Facebook Ads and Audience Saturation
If you’ve noticed a drop in performance for a Facebook ad set, it may be due to audience saturation. But, how can you know for sure?
Luckily, there’s a way. And it’s clear that most advertisers don’t realize that it exists.
Let’s take a closer look at what audience saturation is, how you can detect it, and what you can do about it.
What is Audience Saturation?
You’ve saturated your audience when you’ve reached most of the people within a potential audience — or at least those who are most likely to convert. The audience has grown stale and those who see your ads every day have already seen them multiple times.
The potential impact of audience saturation is a drop in performance. Those who were most likely to act already did, and you aren’t reaching new people anymore.
The negative performance is directly measured by an increasing Cost Per Optimized Action (purchase, lead, etc.). But, how is Audience Saturation measured?
The Inspect Tool
If you aren’t yet using the Inspect Tool, it’s about time you start.
This tool is available for active ad sets using link clicks, conversions, leads, or app installs. Of course, that comes from old documentation prior to objectives changing, but know that it’s not always available.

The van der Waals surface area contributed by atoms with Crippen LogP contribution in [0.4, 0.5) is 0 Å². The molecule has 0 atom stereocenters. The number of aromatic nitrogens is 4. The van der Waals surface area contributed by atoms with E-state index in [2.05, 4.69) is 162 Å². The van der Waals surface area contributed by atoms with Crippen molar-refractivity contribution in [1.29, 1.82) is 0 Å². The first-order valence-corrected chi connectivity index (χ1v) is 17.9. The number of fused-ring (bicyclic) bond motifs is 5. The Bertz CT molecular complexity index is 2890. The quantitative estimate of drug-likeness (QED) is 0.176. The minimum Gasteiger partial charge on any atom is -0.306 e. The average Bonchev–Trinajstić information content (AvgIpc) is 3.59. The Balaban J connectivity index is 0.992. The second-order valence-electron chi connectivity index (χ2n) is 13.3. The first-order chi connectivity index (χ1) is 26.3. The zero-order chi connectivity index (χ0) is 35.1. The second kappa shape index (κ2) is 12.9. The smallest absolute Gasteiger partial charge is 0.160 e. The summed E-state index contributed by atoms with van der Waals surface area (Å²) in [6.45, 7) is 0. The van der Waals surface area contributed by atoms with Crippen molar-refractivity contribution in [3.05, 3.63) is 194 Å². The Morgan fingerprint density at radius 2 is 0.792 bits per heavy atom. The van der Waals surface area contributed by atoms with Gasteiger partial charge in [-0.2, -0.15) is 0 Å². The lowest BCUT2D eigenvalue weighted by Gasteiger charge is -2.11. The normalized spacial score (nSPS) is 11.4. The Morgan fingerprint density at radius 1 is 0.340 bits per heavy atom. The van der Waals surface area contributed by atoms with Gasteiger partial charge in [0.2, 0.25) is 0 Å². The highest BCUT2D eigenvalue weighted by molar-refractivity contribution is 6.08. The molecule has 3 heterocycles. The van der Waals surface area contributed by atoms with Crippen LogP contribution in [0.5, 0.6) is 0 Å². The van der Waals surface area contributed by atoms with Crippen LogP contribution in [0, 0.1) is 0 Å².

When you select a single ad set, click the Inspect icon (which looks like a magnifying glass) on the far right in Ads Manager.
Make sure you’re vieweing at least seven days of active data. There are several categories of helpful charts and graphs here (you may not get info for all of them):
- Bid Strategy
- Auction Competition
- Audience Saturation
- Auction Overlap
- Significant Edit History
This is all great stuff that you should dig into. But, of course, we’re here to focus on Audience Saturation.
Here’s what you’ll see…
There are four charts. The first is Frequency. This is the number of times you’ve reached each person in the audience, on average, measured over time.
Next is First Time Impression Ratio. This tells you the percentage of daily impressions are the first time you’ve reached someone.
Next is Reach. Note that this is a unique number that only increases as you reach more people. For example, if you reached 10,000 people yesterday and those same 10,000 people today, your Reach does not increase.
And finally, Audience Reached Ratio. This shows you the percentage of your total potential audience that you’ve reached.
The potential audience size is displayed in the ad set while you’re creating it.
All four of these charts help you determine whether Audience Saturation is leading to poor performance. See if Frequency or Audience Reached Ratio are increasing, Reach is flatting out, or First Time Impression Ratio is dropping and if those changes coincide with an increase in Cost Per Optimized Action.
If you’ve determined that your audience is saturated, what do you do next? Well, first you should ask whether that Cost Per Optimized Action is still acceptable. If not, it’s time to do something about it.
Duplicate and create a new ad set. You’ll need to increase the audience size or target a different audience entirely. There are always many options for increasing the audience size (countries, ages, Expansion, Lookalike percentage), or you could simply try new audiences entirely
Have you run into issues with Audience Saturation? How do you manage it?
Let me know in the comments below!
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